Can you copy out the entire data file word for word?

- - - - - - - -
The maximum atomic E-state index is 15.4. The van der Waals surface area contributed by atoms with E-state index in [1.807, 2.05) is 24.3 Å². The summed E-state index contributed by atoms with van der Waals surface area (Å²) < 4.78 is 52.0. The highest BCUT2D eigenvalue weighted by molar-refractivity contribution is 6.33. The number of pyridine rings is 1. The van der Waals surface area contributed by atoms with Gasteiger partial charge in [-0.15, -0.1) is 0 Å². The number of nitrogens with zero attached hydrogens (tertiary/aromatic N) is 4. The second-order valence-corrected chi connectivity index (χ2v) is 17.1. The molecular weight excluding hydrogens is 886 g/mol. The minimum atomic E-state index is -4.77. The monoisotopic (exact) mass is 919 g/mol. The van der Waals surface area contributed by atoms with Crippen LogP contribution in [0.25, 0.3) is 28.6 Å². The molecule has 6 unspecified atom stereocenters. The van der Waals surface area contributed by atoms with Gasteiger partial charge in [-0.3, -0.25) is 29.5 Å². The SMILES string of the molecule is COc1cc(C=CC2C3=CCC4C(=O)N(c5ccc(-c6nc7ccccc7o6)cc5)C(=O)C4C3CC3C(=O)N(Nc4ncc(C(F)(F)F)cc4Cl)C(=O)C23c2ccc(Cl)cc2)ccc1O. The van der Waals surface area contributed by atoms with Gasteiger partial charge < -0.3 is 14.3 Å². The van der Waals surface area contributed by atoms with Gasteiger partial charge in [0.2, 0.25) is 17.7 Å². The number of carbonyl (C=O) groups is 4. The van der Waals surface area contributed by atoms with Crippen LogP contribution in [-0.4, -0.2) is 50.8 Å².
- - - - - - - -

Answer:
The maximum atomic E-state index is 15.4. The van der Waals surface area contributed by atoms with E-state index in [1.807, 2.05) is 24.3 Å². The summed E-state index contributed by atoms with van der Waals surface area (Å²) < 4.78 is 52.0. The highest BCUT2D eigenvalue weighted by molar-refractivity contribution is 6.33. The number of pyridine rings is 1. The van der Waals surface area contributed by atoms with Gasteiger partial charge in [-0.15, -0.1) is 0 Å². The number of nitrogens with zero attached hydrogens (tertiary/aromatic N) is 4. The second-order valence-corrected chi connectivity index (χ2v) is 17.1. The molecular weight excluding hydrogens is 886 g/mol. The minimum atomic E-state index is -4.77. The monoisotopic (exact) mass is 919 g/mol. The van der Waals surface area contributed by atoms with Crippen LogP contribution in [0.25, 0.3) is 28.6 Å². The molecule has 6 unspecified atom stereocenters. The van der Waals surface area contributed by atoms with Gasteiger partial charge in [-0.3, -0.25) is 29.5 Å². The SMILES string of the molecule is COc1cc(C=CC2C3=CCC4C(=O)N(c5ccc(-c6nc7ccccc7o6)cc5)C(=O)C4C3CC3C(=O)N(Nc4ncc(C(F)(F)F)cc4Cl)C(=O)C23c2ccc(Cl)cc2)ccc1O. The van der Waals surface area contributed by atoms with Gasteiger partial charge < -0.3 is 14.3 Å². The van der Waals surface area contributed by atoms with Gasteiger partial charge in [0.2, 0.25) is 17.7 Å². The number of carbonyl (C=O) groups is 4. The van der Waals surface area contributed by atoms with Crippen LogP contribution in [-0.4, -0.2) is 50.8 Å².